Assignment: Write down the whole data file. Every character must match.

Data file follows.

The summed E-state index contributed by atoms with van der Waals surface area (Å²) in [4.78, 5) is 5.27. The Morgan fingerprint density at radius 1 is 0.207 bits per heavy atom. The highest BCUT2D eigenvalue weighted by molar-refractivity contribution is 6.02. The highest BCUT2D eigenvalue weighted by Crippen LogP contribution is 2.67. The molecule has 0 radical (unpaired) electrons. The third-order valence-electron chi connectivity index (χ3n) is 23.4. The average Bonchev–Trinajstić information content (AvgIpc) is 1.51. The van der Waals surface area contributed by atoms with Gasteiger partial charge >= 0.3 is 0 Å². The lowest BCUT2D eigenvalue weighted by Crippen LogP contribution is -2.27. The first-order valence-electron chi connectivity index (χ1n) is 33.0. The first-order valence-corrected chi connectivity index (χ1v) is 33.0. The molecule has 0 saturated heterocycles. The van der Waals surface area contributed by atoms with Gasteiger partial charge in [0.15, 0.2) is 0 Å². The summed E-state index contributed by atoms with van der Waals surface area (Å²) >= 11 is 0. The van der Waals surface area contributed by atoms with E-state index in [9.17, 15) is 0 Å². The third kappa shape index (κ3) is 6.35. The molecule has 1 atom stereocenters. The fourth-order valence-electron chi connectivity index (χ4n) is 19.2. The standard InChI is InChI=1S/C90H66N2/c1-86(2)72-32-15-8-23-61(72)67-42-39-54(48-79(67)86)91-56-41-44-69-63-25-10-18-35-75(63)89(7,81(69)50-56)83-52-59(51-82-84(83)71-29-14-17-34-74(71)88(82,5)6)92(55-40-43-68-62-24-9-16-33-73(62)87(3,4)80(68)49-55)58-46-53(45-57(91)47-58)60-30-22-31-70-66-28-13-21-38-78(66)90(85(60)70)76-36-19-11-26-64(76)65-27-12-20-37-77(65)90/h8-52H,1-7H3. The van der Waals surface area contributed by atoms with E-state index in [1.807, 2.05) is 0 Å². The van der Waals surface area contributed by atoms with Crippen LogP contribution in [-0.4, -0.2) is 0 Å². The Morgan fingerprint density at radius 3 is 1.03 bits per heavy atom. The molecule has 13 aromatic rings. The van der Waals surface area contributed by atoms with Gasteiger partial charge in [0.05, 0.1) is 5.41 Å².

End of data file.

The summed E-state index contributed by atoms with van der Waals surface area (Å²) in [4.78, 5) is 5.27. The Morgan fingerprint density at radius 1 is 0.207 bits per heavy atom. The highest BCUT2D eigenvalue weighted by molar-refractivity contribution is 6.02. The highest BCUT2D eigenvalue weighted by Crippen LogP contribution is 2.67. The molecule has 0 radical (unpaired) electrons. The third-order valence-electron chi connectivity index (χ3n) is 23.4. The average Bonchev–Trinajstić information content (AvgIpc) is 1.51. The van der Waals surface area contributed by atoms with Gasteiger partial charge >= 0.3 is 0 Å². The lowest BCUT2D eigenvalue weighted by Crippen LogP contribution is -2.27. The first-order valence-electron chi connectivity index (χ1n) is 33.0. The first-order valence-corrected chi connectivity index (χ1v) is 33.0. The molecule has 0 saturated heterocycles. The van der Waals surface area contributed by atoms with Gasteiger partial charge in [0.15, 0.2) is 0 Å². The summed E-state index contributed by atoms with van der Waals surface area (Å²) >= 11 is 0. The van der Waals surface area contributed by atoms with E-state index in [9.17, 15) is 0 Å². The third kappa shape index (κ3) is 6.35. The molecule has 1 atom stereocenters. The fourth-order valence-electron chi connectivity index (χ4n) is 19.2. The standard InChI is InChI=1S/C90H66N2/c1-86(2)72-32-15-8-23-61(72)67-42-39-54(48-79(67)86)91-56-41-44-69-63-25-10-18-35-75(63)89(7,81(69)50-56)83-52-59(51-82-84(83)71-29-14-17-34-74(71)88(82,5)6)92(55-40-43-68-62-24-9-16-33-73(62)87(3,4)80(68)49-55)58-46-53(45-57(91)47-58)60-30-22-31-70-66-28-13-21-38-78(66)90(85(60)70)76-36-19-11-26-64(76)65-27-12-20-37-77(65)90/h8-52H,1-7H3. The van der Waals surface area contributed by atoms with E-state index in [1.807, 2.05) is 0 Å². The van der Waals surface area contributed by atoms with Crippen LogP contribution in [-0.4, -0.2) is 0 Å². The Morgan fingerprint density at radius 3 is 1.03 bits per heavy atom. The molecule has 13 aromatic rings. The van der Waals surface area contributed by atoms with Gasteiger partial charge in [0.05, 0.1) is 5.41 Å².